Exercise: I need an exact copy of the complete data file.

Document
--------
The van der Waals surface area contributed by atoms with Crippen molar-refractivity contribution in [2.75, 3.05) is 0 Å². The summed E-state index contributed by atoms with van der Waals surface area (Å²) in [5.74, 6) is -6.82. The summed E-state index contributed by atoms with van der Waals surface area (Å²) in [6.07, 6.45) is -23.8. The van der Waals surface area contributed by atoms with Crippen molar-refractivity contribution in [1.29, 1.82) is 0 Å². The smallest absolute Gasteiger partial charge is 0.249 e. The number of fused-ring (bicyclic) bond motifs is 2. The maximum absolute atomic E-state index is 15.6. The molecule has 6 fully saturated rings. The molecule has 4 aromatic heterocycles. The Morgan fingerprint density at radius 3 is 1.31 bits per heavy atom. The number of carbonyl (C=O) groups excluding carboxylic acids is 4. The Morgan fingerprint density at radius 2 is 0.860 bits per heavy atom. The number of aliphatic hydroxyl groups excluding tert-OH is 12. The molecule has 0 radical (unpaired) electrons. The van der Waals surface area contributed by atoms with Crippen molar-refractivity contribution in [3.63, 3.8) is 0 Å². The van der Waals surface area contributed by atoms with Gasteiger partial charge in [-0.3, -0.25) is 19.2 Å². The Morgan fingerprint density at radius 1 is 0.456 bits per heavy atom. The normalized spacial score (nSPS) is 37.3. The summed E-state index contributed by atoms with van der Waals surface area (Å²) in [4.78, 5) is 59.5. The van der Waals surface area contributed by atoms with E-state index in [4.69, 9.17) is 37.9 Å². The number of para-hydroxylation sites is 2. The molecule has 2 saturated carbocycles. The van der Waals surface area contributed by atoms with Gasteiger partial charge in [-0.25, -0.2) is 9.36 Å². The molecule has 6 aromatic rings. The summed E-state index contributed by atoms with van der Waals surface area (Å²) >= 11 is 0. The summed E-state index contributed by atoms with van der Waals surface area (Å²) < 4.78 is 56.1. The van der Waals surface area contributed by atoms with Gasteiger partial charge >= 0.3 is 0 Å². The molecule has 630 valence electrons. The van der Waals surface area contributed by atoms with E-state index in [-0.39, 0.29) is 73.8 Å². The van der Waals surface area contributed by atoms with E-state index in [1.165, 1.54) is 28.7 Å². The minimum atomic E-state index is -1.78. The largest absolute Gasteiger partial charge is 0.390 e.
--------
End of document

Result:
The van der Waals surface area contributed by atoms with Crippen molar-refractivity contribution in [2.75, 3.05) is 0 Å². The summed E-state index contributed by atoms with van der Waals surface area (Å²) in [5.74, 6) is -6.82. The summed E-state index contributed by atoms with van der Waals surface area (Å²) in [6.07, 6.45) is -23.8. The van der Waals surface area contributed by atoms with Crippen molar-refractivity contribution in [1.29, 1.82) is 0 Å². The smallest absolute Gasteiger partial charge is 0.249 e. The number of fused-ring (bicyclic) bond motifs is 2. The maximum absolute atomic E-state index is 15.6. The molecule has 6 fully saturated rings. The molecule has 4 aromatic heterocycles. The Morgan fingerprint density at radius 3 is 1.31 bits per heavy atom. The number of carbonyl (C=O) groups excluding carboxylic acids is 4. The Morgan fingerprint density at radius 2 is 0.860 bits per heavy atom. The number of aliphatic hydroxyl groups excluding tert-OH is 12. The molecule has 0 radical (unpaired) electrons. The van der Waals surface area contributed by atoms with Crippen molar-refractivity contribution in [3.63, 3.8) is 0 Å². The van der Waals surface area contributed by atoms with Gasteiger partial charge in [-0.3, -0.25) is 19.2 Å². The Morgan fingerprint density at radius 1 is 0.456 bits per heavy atom. The normalized spacial score (nSPS) is 37.3. The summed E-state index contributed by atoms with van der Waals surface area (Å²) in [4.78, 5) is 59.5. The van der Waals surface area contributed by atoms with E-state index in [4.69, 9.17) is 37.9 Å². The number of para-hydroxylation sites is 2. The molecule has 2 saturated carbocycles. The van der Waals surface area contributed by atoms with Gasteiger partial charge in [-0.25, -0.2) is 9.36 Å². The molecule has 6 aromatic rings. The summed E-state index contributed by atoms with van der Waals surface area (Å²) >= 11 is 0. The summed E-state index contributed by atoms with van der Waals surface area (Å²) < 4.78 is 56.1. The van der Waals surface area contributed by atoms with Gasteiger partial charge >= 0.3 is 0 Å². The molecule has 630 valence electrons. The van der Waals surface area contributed by atoms with E-state index in [-0.39, 0.29) is 73.8 Å². The van der Waals surface area contributed by atoms with E-state index in [1.165, 1.54) is 28.7 Å². The minimum atomic E-state index is -1.78. The largest absolute Gasteiger partial charge is 0.390 e.